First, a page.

Mr Flanagan has still not publicly apologised for his improper interference (through his Department) with the LSRA.

Neither he nor any representative of the new Government has publicly objected to the behaviour of the Tribunal, the Appeals Board or the LSRA.

We draw attention to an article published in The Irish Times on 18 December 2019, headed “'Superstar' barristers get most State legal work”.

Mr Appleby comments as follows:

No rational, properly informed person would have confidence in the new Government.  Not only should it have published proposed legislation to rectify the fundamentally defective Act, it should have removed the LSRA officials (including, of course, Mr Doherty) who were improperly influenced by Mr Flanagan.

The article in The Irish Times is good but should be considered in conjunction with the above facts.  In view of the long history of inadequate regulation of barristers and solicitors, there are probably dishonest politicians who have dishonest cronies in one or both professions, still not independently regulated.  (On 18 December 2019, the LSRA had only been operating for just over 10 weeks, hence I am not surprised that the article contains no comment on its performance.)  Even if the LSRA is now acting properly in relation to complaints of misconduct committed from 7 October 2019 onwards (and I doubt that it is), there may be many members of The Bar of Ireland who have committed misconduct but been allowed to evade complaints on the basis of the excuse given by the Tribunal in relation to Ms E.

I doubt that the previous Government was, or that the present one is, determined to choose barristers or solicitors in the public interest to work for the State.

Anyone who needs a solicitor and / or barrister should, in my opinion, try to obtain recommendations from friends, neighbours and local business acquaintances.  People who run small businesses often use solicitors or barristers in connection with conveyancing, insurance, contracts, planning applications etc.  A good solicitor or barrister who specialises in work of a particular type may be able to recommend another who specialises in work of a different type.

I take this opportunity to comment on the statement in the Addendum of 20 March 2020 “The alleged behaviour of Mr McCann was unlawful in 2018”, the wording of Mr D's complaint against him and related matters.

Mr McCann was Chair of the Tribunal which, in effect, decided never to consider a complaint against anyone who was not a member of the Law Library at the relevant time(s).  When the Tribunal issued its Decision, it, in effect, informed Ms E and others that they could commit misconduct of any kind, including criminal offences, without being subject to any action by the Tribunal, remain members of The Bar of Ireland and continue to describe themselves as “barristers”.  By issuing that Decision, the Tribunal incited Ms E and others to commit criminal offences.

The complaint against Mr McCann was “He dishonestly made a decision which he knew to be wrong.”  The Tribunal's Decision was a collective one but he must have made at least one decision of some kind in relation to it.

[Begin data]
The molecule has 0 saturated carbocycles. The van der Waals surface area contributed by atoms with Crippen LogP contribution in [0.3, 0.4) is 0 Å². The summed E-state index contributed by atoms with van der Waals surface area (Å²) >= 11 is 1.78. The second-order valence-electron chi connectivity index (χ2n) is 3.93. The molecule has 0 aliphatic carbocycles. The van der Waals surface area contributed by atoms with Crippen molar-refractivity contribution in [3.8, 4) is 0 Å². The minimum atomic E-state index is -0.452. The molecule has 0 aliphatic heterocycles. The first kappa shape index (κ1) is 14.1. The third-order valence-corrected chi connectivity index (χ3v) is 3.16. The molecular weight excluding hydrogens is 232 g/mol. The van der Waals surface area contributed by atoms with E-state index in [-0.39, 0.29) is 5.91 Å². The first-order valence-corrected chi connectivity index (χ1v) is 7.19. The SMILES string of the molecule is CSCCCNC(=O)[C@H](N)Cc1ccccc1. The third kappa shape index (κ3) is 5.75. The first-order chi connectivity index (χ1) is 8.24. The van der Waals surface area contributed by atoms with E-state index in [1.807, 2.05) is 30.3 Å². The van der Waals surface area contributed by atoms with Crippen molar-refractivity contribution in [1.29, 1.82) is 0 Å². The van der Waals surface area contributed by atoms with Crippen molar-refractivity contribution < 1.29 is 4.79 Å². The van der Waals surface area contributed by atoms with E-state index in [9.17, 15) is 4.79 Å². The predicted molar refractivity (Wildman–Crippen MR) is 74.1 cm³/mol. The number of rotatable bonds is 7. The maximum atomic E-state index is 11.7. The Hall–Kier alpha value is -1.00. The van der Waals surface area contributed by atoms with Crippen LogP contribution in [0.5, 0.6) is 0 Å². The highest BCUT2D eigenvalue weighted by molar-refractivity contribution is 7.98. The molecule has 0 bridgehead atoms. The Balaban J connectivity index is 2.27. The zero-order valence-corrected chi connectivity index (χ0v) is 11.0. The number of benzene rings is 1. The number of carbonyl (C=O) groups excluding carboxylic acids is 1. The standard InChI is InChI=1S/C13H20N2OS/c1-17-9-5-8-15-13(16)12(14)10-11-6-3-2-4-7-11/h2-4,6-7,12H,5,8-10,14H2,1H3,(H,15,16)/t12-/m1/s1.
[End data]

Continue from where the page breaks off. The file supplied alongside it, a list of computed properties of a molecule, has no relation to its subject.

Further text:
It is not very plausible that he could, in the public interest, have raised a well-intentioned objection to the collective Decision but still, more than two and a half years later and despite Mr D's complaint against him (and the information about him on this website), not published a statement that he did so.

If he knew that the collective Decision was wrong but supported it, the fact that he had decided to support it implied not only that Mr D's allegation was true but also that he (Mr McCann) committed an offence of incitement.  However, even if, knowing it to be wrong, he only enabled it to be issued without having commented on it at all, the fact that he had decided to act as he did had essentially the same implications.

Readers should understand that the statement “The alleged behaviour of Mr McCann was unlawful in 2018” was based on the law, whereas the complaint “He dishonestly made a decision which he knew to be wrong” was an alleged fact.  My comments are not intended to convince anyone that it was true.  It is possible to decide, beyond reasonable doubt, whether it was, without any knowledge of the law, on the basis of the above facts and the relevant parts of the online document headed “Conduct Tribunal”.

It would be fascinating to question the other members of the Tribunal.


Last year, Mr D contacted Mr Flanagan MEP several times, from April onwards.  Mr D began by referring to this article as it was at that time and asking him for an assurance that he would present the matter to the EU Parliament.  Mr D told Mr Appleby that Mr Flanagan MEP had failed to do so and, on 20 January 2021, Mr Appleby sent Mr Flanagan MEP an e-mail, containing the following:

"This concerns you not only because you are an MEP but also because previous Governments of Eire have failed to properly follow the advice given almost ten years ago by EU representatives and the present Government has not published any intention to do so.  The previous Government wasted millions of euros of taxpayers' money and failed to provide a competent, independent body to deal with complaints against solicitors and barristers.  The present Government has not published any proposals to do so and is continuing to waste taxpayers' money.  Please send me your comments."

Mr Appleby has still not received a reply.